I'd guess before the housing market crashes, the "independent" central bank will help the govt find a few hundred £Bn down the back of the sofa to throw at first time buyers, subsidise private rents and maybe even build some social housing.

It might or might not keep the housing bubble economy going, but things that can't go on forever can go on for a surprisingly long time. By the time it bursts, the Tories will have popularised a new narrative by which they have saved the housing market, and which the "opposition" will have bottled out of challenging.
It does make you wonder what Boris and his cronies will try and do to save the housing market. Personally, I can't see any way out of this one as things in the economy are going to get so bad.
 

domtheone

Distinguished Member
^^^
They'll find a way. Dream up some new joke of a policy to keep the house of cards propped up.

Not just exclusive to the UK as the crazy housing bubble exists all over the world.

Even prices in America have gone ballistic over the last few years. Be interesting to see if they let nature take its course over there. Assuming Sleepy Joe is aware of such matters.
 

Xenomorph

Member
There's a house up for sale near us. They bought it for £415k two years ago. The asking price now is an incredible £625k. It's nothing special either. I'd be amazed if they get that money, but we'll keep an eye on it.
Crazy if it sells for that.
 

Roger3

Well-known Member
No sign of any slow down around me. Almost all new listings still getting multiple offers above asking. The only ones staying on the market have serious issues and even they're going quite quickly.
 

TonyTeacake

Active Member
Reminds me of this!


The Big Short movie.

If you remember just before the 2008 crash there was a few people saying they will be a crash and Peter Schiff was one of them. He was laughed at by the so called experts and then we all know what happened next. He is also saying this time around this will be a lot worse than 2008, much worse.

You can find him on YouTube.
 

TonyTeacake

Active Member
No sign of any slow down around me. Almost all new listings still getting multiple offers above asking. The only ones staying on the market have serious issues and even they're going quite quickly.
Not sure where you are. Looking on rightmove and zoopla properties are definitely not shifting as quick. I've seen quite a few reduced which is a good indicator to where we are heading.
 

TonyTeacake

Active Member
There's a house up for sale near us. They bought it for £415k two years ago. The asking price now is an incredible £625k. It's nothing special either. I'd be amazed if they get that money, but we'll keep an eye on it.
Crazy if it sells for that.
You will have to keep is posted. A house is only sold when contracts are exchanged.
 

Tight Git

Distinguished Member
Ever since I bought my first house in 1968, there's been talk of a crash, but (apart from the occasional short term blip) the prices just keep going up and up.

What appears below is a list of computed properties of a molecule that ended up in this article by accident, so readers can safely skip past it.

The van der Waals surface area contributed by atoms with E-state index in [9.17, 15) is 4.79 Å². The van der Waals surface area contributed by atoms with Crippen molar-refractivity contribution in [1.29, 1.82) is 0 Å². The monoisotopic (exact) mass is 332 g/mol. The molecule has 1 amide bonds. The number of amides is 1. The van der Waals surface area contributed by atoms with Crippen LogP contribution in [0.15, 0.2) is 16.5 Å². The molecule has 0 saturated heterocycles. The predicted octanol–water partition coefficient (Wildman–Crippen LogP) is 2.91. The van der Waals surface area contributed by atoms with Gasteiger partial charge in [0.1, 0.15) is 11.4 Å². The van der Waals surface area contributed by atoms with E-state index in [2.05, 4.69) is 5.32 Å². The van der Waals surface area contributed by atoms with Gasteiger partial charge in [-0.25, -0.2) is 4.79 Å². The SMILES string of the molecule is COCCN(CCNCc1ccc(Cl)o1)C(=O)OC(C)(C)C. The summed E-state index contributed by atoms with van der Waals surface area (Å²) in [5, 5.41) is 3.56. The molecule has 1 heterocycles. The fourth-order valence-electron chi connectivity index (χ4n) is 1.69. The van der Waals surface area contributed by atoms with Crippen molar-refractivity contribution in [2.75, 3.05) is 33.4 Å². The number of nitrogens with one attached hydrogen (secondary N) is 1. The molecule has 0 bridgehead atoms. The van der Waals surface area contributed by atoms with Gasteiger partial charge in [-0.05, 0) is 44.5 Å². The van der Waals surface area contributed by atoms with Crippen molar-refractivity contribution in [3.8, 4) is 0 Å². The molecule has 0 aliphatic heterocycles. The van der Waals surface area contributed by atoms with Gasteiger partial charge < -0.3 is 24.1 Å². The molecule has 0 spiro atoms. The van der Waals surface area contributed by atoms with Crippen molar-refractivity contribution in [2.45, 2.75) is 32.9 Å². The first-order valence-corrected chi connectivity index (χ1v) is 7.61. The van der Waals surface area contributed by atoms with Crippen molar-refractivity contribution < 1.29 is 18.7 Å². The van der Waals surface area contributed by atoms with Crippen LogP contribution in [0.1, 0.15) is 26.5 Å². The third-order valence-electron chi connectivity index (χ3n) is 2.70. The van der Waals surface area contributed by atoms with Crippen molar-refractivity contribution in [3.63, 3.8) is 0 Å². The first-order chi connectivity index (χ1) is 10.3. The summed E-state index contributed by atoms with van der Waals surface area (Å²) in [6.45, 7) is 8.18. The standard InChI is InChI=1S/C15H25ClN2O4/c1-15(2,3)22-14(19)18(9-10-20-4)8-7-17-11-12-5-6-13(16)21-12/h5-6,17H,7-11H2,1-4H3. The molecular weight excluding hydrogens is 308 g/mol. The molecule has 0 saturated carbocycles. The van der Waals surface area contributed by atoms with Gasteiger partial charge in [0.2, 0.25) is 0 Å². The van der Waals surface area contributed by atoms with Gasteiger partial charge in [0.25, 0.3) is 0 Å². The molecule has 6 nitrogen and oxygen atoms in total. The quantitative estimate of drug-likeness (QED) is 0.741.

Supply & demand rules, ok? :smashin:
 

TonyTeacake

Active Member
Ever since I bought my first house in 1968, there's been talk of a crash, but (apart from the occasional short term blip) the prices just keep going up and up.

Supply & demand rules, ok? :smashin:
Long term prices will always go up. Supply and demand goes out of the window when we have recessions.

I believe we are heading for one of the worse recessions in history so expect some big drops in house prices.
 

TonyTeacake

Active Member
Are these the same financial "experts" who keep saying a house price crash is round the corner?

Obviously it's up to you who to believe, but I've been right for the last half century! :thumbsup:
We had a big crash in the early 90s. Also a crash in 2008. If my maths are correct that is within the last 50 years.
 

Tight Git

Distinguished Member
We had a big crash in the early 90s. Also a crash in 2008. If my maths are correct that is within the last 50 years.

What you call crashes, I call blips, because they are short term only and the market soon recovers.

Overall, it's been up up up for the last half century.

My first bungalow cost £4,500, my present bungalow £700,000, and the house I used to own in London, well over a million.
 

TonyTeacake

Active Member
What you call crashes, I call blips, because they are short term only and the market soon recovers.

Overall, it's been up up up for the last half century.

My first bungalow cost £4,500, my present bungalow £700,000, and the house I used to own in London, well over a million.
I think many people will disagree with you especially the one's who lost there properties during these times.
 

Tight Git

Distinguished Member
It's not me they would be disagreeing with, I've simply stated the statistics, that house prices have increased approx 100 fold in the last half century.

Whether that's a good or bad thing is debatable, but as a long term investment, you can't go wrong.